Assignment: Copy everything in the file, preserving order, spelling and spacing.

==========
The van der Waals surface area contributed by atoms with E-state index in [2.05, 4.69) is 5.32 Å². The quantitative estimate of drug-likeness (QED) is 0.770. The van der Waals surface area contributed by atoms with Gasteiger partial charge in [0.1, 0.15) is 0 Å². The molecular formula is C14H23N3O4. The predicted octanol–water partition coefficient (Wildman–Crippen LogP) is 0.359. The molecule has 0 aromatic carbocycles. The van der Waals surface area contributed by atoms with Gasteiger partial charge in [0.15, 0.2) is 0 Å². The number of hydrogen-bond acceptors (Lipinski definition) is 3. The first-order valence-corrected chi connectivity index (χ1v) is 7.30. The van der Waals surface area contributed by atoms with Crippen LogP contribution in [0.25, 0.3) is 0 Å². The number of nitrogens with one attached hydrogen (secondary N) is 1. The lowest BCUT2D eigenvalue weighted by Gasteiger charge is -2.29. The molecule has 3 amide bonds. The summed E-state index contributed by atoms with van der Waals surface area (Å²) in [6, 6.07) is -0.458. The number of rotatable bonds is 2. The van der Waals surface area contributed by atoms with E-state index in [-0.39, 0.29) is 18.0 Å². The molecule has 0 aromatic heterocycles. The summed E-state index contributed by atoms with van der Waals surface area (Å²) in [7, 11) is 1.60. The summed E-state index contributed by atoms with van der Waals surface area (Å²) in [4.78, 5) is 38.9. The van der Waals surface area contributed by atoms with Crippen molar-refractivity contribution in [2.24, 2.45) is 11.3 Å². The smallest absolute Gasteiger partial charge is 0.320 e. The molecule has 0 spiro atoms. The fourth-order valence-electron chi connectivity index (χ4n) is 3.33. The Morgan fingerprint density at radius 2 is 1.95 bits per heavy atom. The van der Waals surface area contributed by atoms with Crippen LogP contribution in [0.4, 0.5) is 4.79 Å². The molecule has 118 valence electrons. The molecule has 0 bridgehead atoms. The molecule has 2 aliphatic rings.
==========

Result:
The van der Waals surface area contributed by atoms with E-state index in [2.05, 4.69) is 5.32 Å². The quantitative estimate of drug-likeness (QED) is 0.770. The van der Waals surface area contributed by atoms with Gasteiger partial charge in [0.1, 0.15) is 0 Å². The molecular formula is C14H23N3O4. The predicted octanol–water partition coefficient (Wildman–Crippen LogP) is 0.359. The molecule has 0 aromatic carbocycles. The van der Waals surface area contributed by atoms with Gasteiger partial charge in [0.15, 0.2) is 0 Å². The number of hydrogen-bond acceptors (Lipinski definition) is 3. The first-order valence-corrected chi connectivity index (χ1v) is 7.30. The van der Waals surface area contributed by atoms with Crippen LogP contribution in [0.25, 0.3) is 0 Å². The number of nitrogens with one attached hydrogen (secondary N) is 1. The lowest BCUT2D eigenvalue weighted by Gasteiger charge is -2.29. The molecule has 3 amide bonds. The summed E-state index contributed by atoms with van der Waals surface area (Å²) in [6, 6.07) is -0.458. The number of rotatable bonds is 2. The van der Waals surface area contributed by atoms with E-state index in [-0.39, 0.29) is 18.0 Å². The molecule has 0 aromatic heterocycles. The summed E-state index contributed by atoms with van der Waals surface area (Å²) in [7, 11) is 1.60. The summed E-state index contributed by atoms with van der Waals surface area (Å²) in [4.78, 5) is 38.9. The van der Waals surface area contributed by atoms with Crippen molar-refractivity contribution in [2.24, 2.45) is 11.3 Å². The smallest absolute Gasteiger partial charge is 0.320 e. The molecule has 0 spiro atoms. The fourth-order valence-electron chi connectivity index (χ4n) is 3.33. The Morgan fingerprint density at radius 2 is 1.95 bits per heavy atom. The van der Waals surface area contributed by atoms with Crippen LogP contribution in [0.4, 0.5) is 4.79 Å². The molecule has 118 valence electrons. The molecule has 0 bridgehead atoms. The molecule has 2 aliphatic rings.